In case you think that farm life is all toil, we do take time to enjoy the seasons.  Sunday morning, after breakfast, before the sun rose above the eastern mountain to thaw the snow, we got out to Larson Ski Bowl (e.g. behind the garage) for some cross county skiing with the dogs.

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About hermitsdoor

Up here in the mountains, we have a saying, "You can't get there from here", which really means "We wouldn't go the trouble to do that". Another concept is that "If you don't know, we ain't telling." For the rest, you'll have to read between the lines.
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5 Responses to Farm Life: Preparing the Harvest, Part 1, Snow

  1. Mother Suzanna says:

    OH, MY, we heard the East Coast had snow while speaking with our friends, the Chengs, in DC area today. We wondered if you also had the storm. By the pictures you posted, I’d saw you certainly did! So rain is “poor man’s fertilizer”? Enjoyed your description of preparing the soil. Living on the West Coast, I’ll have to continue to go our to the Smart Station and fill my bags with compost!

  2. The Vicar says:

    Save the mail boxes! At least they are still standing. Hopefully it’s a quick fix once the snow melts.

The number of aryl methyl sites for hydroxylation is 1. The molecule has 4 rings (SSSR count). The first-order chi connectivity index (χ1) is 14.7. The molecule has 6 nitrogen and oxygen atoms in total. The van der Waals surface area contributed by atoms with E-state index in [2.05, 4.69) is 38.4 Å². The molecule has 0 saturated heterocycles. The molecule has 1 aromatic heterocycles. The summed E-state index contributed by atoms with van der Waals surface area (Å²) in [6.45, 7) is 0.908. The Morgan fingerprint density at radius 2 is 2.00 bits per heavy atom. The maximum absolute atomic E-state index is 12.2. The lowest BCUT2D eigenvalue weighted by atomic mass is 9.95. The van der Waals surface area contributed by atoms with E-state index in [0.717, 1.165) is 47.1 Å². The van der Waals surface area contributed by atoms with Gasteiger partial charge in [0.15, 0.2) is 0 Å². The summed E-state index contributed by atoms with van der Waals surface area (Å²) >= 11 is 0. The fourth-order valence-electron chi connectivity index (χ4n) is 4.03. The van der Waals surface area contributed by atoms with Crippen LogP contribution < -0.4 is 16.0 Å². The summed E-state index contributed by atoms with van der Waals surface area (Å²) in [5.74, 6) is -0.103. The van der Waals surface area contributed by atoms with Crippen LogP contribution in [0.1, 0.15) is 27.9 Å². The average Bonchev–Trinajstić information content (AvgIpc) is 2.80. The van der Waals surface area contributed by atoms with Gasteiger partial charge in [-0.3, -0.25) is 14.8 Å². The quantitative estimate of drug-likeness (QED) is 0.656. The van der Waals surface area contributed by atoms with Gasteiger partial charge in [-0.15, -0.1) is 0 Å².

• hermitsdoor says:

      Fortunately, because we used “modular” construction techniques (e.g. we were too lazy to cut the board), the 2×4 is 8′ long. I have more of those around. All I need to do is to drill a 1/2″ hole for the rebar anchor, the 1/4″ holes for the lag bolts. Easy job, once the snow melts. And, I was concerned about the plow pushing the mailbox stand into the ditch!

  3. Barneysday says:

    Great post. Loved the pics. Reminded me of a past life in New England, now that I think of it, a way past life. Friends are still without power in New England. No gasoline, no house heat, they happen to have a travel trailer and are living in that. Restaurants for miles around are still closed.
    In our place, we have stockpiled some food, lots of water, and a stand-by generator. Heat and stove are propane, with the tank 10 feet away (the minimum allowed by law.) So in some instances, are likely better off.
    Keep writing, great pieces.

    • hermitsdoor says:

      Though our electricity flickered off momentarily many times during the heavy, wet snowfall, our power stayed on throughout the day. On Monday, many of our coworkers and clients, who live in more civilized areas talked about their power being out for hours at a time. Certainly New England had two to four times the amount of snow we had, and a lot more power outages. I do not want to get too much in the homesteader-survivalist theme, but I do wonder how complacent some communities become. The lack of general preparation baffles me at times. I grew up with earthquakes and several days, at least, of emergency supplies on hand. Hurricanes, blizzards, and potential political chaos are much more predicable on the East Coast. Yet, how many folks wonder why their credit cards do not work when the gas stations, restaurants, and stores have no power.